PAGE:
CARES Act

Abstract
The Paycheck Protection Program (PPP) extended over 650 billion dollars of forgivable loans in an unprecedented effort to support small businesses affected by the COVID-19 crisis. This paper provides evidence that information frictions and the “first-come, first-served” design of the PPP program skewed its resources towards larger firms and may have permanently reduced it’s effectiveness. Using new daily survey data on small businesses in the U.S., we show that the smallest businesses were less aware of the PPP and less likely to apply. If they did apply, the smallest businesses applied later, faced longer processing times, and were less likely to have their application approved. These frictions likely mattered, as businesses that received aid re-port fewer layoffs, higher employment, and improved expectations about the future.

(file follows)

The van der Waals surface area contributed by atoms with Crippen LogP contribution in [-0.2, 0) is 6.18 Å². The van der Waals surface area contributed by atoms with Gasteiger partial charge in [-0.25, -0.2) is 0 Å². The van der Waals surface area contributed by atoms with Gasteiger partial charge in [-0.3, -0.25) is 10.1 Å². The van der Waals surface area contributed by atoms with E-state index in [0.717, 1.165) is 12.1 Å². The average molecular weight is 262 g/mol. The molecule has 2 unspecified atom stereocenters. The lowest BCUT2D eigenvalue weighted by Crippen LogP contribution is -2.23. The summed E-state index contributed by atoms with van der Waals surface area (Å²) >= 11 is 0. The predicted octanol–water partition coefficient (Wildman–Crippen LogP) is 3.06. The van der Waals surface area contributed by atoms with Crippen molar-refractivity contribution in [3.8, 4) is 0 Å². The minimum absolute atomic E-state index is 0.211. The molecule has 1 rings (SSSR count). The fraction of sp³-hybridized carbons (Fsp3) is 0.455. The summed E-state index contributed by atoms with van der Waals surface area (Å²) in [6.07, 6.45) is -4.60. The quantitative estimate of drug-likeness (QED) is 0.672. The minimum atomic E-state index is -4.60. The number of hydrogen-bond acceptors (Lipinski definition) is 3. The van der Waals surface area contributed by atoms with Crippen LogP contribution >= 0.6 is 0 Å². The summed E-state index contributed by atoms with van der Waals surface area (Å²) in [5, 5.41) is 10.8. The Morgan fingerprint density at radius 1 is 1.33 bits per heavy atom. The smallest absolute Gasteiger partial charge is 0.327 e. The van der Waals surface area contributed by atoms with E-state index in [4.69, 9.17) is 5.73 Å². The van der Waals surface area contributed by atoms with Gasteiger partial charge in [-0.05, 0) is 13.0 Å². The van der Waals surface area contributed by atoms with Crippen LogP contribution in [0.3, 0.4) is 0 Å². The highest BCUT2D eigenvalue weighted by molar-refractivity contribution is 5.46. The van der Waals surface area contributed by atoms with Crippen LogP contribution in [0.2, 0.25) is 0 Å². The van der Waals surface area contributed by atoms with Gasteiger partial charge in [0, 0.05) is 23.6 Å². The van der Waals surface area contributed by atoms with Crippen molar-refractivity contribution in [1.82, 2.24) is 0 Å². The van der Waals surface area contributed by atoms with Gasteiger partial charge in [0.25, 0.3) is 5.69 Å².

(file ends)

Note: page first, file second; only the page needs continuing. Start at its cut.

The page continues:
Year of Publication
2020
Number
643
Date Published
05/2020
Publication Language
eng
Citation Key
11706
Neilson, C., Humphries, J., & Ulyssea, G. (2020). Information Frictions and Access to the Paycheck Protection Program. Retrieved from http://arks.princeton.edu/ark:/88435/dsp01p2676z45h (Original work published 05/2020AD)
Working Papers